Jetson RACECAR Part 2 – RACECAR Steering Control

In the first article on the Jetson RACECAR project we described several tasks that need to be completed. The first task on the list that we’ve chosen to work on is building the Jetson RACECAR steering control. Looky here:

Background

In previous articles such as this one, we discussed connecting a servo to a Jetson Development Kit with a PCA9685 Servo Driver. As you might recall, there is an associated repository on Github called JHPWMDriver. This code can be used on both the NVIDIA Jetson TX1 and Jetson TK1 Development Kits. The overall approach is to unplug the steering servo in the Traxxas RALLY from the receiver and plug it into a PCA9685 breakout board which in turn is connected to a Jetson via I2C.

There were two unknowns at the start. First, is the plug on the servo the same as the servo headers supported on the PCA9685? The second unknown is the voltage needed by the steering servo to operate. After removing the steering servo plug from the Traxxas RALLY receiver, it was measured and appeared to have the same IDC type of spacing (2.54mm) as other servos that we have used.

After charging the Traxxas battery, the transmitter was turned on, the battery connected to the car, the ESC powered on, and the voltage was measured as 6 volts on the steering servo header.

Knowing that the PCA9685 breakout board could physically support the servo pins and that through an optional connector the board could supply 6 volts to the servo from an external power supply, it was time to get started. It might just work!

Wiring

We have covered using I2C with the Jetson TX1 in an earlier article. In this demonstration, we used a Jetson TX1 with the same I2C pins wired as in the previous article; the Jetson TX1 J21 pins 27 (SDA) and 28 (SCL). These are I2C_GP1_DAT and I2C_GP1_CLK respectively, on I2C bus 1. The PCA9685 is wired from these signals, using the 3.3V supply from J21 Pin 1, and GND from J21 Pin 6. Note:The Jetson TK1 can also be used for this application, of course the wiring is a little different. See this article for more details.

The wiring is straightforward with 4 wires. The 3.3V from the Jetson goes to VCC on the PCA9685, GND from the Jetson goes to GND on the PCA9685. SDA from the Jetson goes to SDA on the PCA9685, the same with SCL.

Jetson Traxxas Steering Interface
Jetson Traxxas Steering Interface via PCA9685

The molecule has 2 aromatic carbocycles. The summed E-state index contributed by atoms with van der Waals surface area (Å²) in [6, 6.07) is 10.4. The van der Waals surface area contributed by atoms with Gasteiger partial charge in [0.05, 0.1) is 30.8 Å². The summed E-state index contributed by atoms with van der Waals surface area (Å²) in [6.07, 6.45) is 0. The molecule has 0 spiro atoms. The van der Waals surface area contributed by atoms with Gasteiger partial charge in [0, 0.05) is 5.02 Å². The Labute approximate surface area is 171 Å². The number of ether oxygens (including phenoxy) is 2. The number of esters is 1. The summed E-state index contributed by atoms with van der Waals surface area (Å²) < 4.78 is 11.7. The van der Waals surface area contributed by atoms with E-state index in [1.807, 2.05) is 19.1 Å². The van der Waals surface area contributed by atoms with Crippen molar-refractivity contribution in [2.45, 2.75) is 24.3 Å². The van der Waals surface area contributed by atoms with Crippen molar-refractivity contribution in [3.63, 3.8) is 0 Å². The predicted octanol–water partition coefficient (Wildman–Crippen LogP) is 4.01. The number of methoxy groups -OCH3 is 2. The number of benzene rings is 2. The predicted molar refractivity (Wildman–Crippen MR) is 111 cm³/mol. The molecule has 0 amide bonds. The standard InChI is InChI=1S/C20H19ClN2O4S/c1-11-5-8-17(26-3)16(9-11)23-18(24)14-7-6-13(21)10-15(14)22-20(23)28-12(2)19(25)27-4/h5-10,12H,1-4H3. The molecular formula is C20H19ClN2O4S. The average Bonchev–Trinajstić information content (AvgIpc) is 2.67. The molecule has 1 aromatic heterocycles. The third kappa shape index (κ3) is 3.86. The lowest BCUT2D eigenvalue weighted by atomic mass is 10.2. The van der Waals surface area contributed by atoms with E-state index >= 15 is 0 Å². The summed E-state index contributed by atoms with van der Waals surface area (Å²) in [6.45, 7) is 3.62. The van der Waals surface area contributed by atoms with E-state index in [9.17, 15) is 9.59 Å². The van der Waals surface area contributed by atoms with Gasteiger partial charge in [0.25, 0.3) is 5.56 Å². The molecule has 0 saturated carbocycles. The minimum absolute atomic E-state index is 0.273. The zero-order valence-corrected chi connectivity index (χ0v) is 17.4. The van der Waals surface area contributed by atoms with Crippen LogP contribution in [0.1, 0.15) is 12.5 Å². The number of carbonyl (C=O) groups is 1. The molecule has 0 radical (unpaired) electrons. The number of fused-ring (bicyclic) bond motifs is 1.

Jetson Traxxas Steering Interface
Jetson Traxxas Steering Interface via PCA9685
Jetson RACECAR Steering FI
Jetson RACECAR Steering

Tools and Supplies

Software Setup and Installation

Once the board is wired up, power up the Jetson.
In order to be able inspect the PCA9685, you may find it useful to install the i2c tools:

$ sudo apt-get install libi2c-dev i2c-tools

After installation, in a Terminal execute:

$ sudo i2cdetect -y -r 1

You should see an entry of 0x40, which is the default address of the PCA9685. If you have soldered the address pins on the PCA9685 (as is the case if you are using multiple boards chained together) you should see the appropriate address.

JHPWMDriver Install

There is a PCA9685 driver available in the JHPWMDriver repository on the JetsonHacks Github account. To install:

$ git clone https://github.com/jetsonhacks/JHPWMDriver.git
$ cd JHPWMDriver
$ cd example

The example is specifically some other servos, but can be used as a guide. In the source file ‘servoExample.cpp’, uncomment the lines:

// int servoMin = 120 ;
// int servoMax = 720 ;

We’ll have to figure out what good values are for this as we start working on the steering code.
Save the file, and make the example:

$ make

To run the example:

$ sudo ./servoExample

The ‘sudo’ is required to gain permission for the I2C bus from user space.
At this point, all sorts of magic happens! Well, to manage expectations, the front wheels should turn from left stop to right stop. You’ll probably hear that the servo value min and max are off from the sound of a little servo whine at the steering stops.

Conclusion

Now that the Jetson can control the steering servo, with a little work we should be able to calculate the correct control settings. There’s some software to be written to control the steering servo from ROS as part of an Ackerman steering robot. Still, it’s nice to have cleared the first hurdle.

7 Comments

  1. sorry i have a question .
    is pca9685 working on TK1 board 32bit??

    I did just following you. but it happened error when i write $sudo ./servoExample

    The error is pca9685 write byte error.’pca9685 write byte error’ this sentence repeated infinite…
    please solve my problem

  2. sorry i have a question .
    is pca9685 working on TK1 board 32bit??
    I did just following you. but it happened error when i write $sudo ./servoExample
    The error is pca9685 write byte error.’pca9685 write byte error’ this sentence repeated infinite…
    please solve my problem

  3. Could the pca9685 also be used for servo input to TX1, or is it only servo output?
    (Say I have some RC car remote with a couple of servo channels, and want to connect it to TX1 directly to read its values.)

    • The PCA9685 is a PWM output device. To my knowledge, it cannot be used to read PWM pulses. For that application, you need a device which can read PWM pulses reliably with a ADC (Analog to Digital Converter) section. People typically use a microcontoller (such as an Arduino) for this task with a Jetson. An alternative might be something like: https://www.adafruit.com/product/1085

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